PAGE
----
With her trademark pink polka-dot boots and her puffy white beret topped by a red pom-pom, Emma arrives from New York City with nothing but her cousin Amélie’s address in Montmartre. Knowing little French, she finds it difficult to locate her, especially as the first few strangers she encounters offer no help.
That doesn’t stop Emma, however, who visits a bookstall along the Seine to buy herself a French-English dictionary. Soon her luck improves when a white cat, grateful that Emma returned money he’s dropped, offers to share a croque-monsieur with her at a sidewalk café.
Children will delight in the many humorous details writer/illustrator Claire Frossard adds to the sharp, well-composed photographs by Christophe Urbain. Birds flutter about wearing colorful helmets, a bluebird walks her pet ladybug, snails cavort among lush heads of lettuce, and young mice ride tiny bikes.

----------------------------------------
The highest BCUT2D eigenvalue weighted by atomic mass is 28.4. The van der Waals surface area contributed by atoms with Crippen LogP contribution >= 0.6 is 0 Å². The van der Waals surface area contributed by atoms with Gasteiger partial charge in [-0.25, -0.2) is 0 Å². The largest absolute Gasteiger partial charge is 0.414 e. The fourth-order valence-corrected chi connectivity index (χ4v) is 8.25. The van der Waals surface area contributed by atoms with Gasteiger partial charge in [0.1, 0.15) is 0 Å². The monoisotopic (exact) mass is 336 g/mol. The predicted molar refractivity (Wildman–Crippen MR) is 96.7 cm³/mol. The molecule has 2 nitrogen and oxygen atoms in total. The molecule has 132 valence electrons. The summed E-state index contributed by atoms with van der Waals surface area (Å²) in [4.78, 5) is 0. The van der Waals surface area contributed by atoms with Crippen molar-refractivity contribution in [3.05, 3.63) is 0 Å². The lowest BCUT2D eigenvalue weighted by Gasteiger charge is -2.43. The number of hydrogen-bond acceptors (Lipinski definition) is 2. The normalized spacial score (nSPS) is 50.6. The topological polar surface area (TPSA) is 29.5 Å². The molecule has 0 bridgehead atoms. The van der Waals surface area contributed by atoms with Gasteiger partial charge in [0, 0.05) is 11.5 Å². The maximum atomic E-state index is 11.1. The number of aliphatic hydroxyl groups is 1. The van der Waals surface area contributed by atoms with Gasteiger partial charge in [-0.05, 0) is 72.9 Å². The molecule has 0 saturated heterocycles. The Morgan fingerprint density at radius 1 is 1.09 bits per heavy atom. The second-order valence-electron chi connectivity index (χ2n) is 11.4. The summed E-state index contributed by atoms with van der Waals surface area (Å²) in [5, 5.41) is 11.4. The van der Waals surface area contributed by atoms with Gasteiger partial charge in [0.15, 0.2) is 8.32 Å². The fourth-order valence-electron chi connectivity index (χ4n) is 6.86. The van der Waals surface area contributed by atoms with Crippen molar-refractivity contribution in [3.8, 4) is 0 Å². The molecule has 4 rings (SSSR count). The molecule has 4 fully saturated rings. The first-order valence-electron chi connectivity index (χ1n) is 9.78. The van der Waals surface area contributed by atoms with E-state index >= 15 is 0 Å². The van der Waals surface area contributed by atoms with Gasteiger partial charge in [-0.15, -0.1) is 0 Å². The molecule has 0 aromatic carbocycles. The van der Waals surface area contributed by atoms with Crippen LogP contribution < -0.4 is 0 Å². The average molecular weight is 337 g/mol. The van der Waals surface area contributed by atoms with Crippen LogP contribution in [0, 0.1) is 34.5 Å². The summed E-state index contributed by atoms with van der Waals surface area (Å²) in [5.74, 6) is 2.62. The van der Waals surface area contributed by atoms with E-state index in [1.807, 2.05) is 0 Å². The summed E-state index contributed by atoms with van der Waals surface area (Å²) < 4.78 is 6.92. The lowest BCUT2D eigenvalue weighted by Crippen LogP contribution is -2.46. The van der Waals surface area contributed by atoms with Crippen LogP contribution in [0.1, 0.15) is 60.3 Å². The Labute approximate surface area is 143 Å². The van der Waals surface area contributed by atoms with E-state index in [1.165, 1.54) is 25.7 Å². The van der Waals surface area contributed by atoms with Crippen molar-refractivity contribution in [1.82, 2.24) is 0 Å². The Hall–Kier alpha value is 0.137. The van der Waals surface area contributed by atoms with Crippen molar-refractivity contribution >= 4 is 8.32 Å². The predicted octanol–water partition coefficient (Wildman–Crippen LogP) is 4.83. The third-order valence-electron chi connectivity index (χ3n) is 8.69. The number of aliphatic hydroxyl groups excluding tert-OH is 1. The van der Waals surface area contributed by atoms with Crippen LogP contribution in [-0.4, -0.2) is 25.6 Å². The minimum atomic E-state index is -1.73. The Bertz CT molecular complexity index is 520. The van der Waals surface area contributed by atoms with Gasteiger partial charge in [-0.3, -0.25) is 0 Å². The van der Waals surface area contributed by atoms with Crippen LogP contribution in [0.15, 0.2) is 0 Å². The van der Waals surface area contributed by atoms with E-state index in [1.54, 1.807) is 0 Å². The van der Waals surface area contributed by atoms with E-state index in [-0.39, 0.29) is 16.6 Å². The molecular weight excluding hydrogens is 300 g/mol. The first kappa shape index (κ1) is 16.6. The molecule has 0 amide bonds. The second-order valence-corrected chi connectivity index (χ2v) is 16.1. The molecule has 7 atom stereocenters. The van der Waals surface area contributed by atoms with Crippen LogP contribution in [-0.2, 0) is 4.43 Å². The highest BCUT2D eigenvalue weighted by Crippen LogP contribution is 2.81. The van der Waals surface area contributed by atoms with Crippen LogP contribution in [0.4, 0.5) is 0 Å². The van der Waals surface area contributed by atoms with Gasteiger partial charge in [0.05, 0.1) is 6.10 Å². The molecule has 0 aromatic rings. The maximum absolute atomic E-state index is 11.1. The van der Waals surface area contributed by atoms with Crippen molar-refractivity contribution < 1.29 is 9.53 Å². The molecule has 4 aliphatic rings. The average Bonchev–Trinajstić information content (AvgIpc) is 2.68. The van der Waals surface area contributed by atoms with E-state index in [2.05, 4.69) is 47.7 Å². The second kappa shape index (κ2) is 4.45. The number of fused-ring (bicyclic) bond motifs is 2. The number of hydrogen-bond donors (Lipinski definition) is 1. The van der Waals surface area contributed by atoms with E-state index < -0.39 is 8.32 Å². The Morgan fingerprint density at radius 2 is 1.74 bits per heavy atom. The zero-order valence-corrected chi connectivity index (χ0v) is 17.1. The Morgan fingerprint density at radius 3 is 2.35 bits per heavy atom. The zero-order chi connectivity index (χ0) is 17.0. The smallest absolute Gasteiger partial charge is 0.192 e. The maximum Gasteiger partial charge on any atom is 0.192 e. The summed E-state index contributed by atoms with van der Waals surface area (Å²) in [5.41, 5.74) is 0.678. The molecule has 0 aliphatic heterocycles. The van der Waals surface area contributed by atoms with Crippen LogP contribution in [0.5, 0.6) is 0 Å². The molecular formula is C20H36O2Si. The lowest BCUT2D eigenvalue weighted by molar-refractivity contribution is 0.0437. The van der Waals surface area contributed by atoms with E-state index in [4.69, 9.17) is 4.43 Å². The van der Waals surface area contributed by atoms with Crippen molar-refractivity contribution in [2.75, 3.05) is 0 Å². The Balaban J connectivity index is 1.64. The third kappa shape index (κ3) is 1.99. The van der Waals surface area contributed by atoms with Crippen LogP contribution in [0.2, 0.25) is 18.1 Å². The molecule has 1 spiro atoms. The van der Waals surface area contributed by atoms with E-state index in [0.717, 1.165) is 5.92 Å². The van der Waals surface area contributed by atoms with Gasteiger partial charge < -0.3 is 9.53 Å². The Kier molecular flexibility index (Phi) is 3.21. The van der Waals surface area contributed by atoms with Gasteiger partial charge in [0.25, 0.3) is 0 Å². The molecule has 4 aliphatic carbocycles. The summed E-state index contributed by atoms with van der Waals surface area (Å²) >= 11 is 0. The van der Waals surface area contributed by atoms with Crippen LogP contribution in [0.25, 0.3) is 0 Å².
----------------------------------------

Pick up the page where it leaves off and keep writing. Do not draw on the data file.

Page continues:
In addition to the engrossing artwork, the plot’s revelation of Emma’s bohemian lifestyle, shared with her cousin, will appeal to many children’s sense of adventure. What child hasn’t dreamed of joining the circus and entertaining crowds with daring feats of fire eating, juggling, and walking a tightrope?
As readers follow the developments of Emma’s thrilling new life, they will encounter such quintessential Parisian sites as the Arc de Triomphe, the Luxembourg Gardens, the Avenue des Champs-Élysées, and, of course, the Eiffel Tower. Consequently, Emma in Paris is a superb choice for adults who want to introduce children to the City of Lights. Whatever the motivation, most will find this amusing picture book très charmant.
Reprinted with permission from New York Journal of Books.
More recommended books set in France (first two titles for ages 4 to 7, last title for middle school):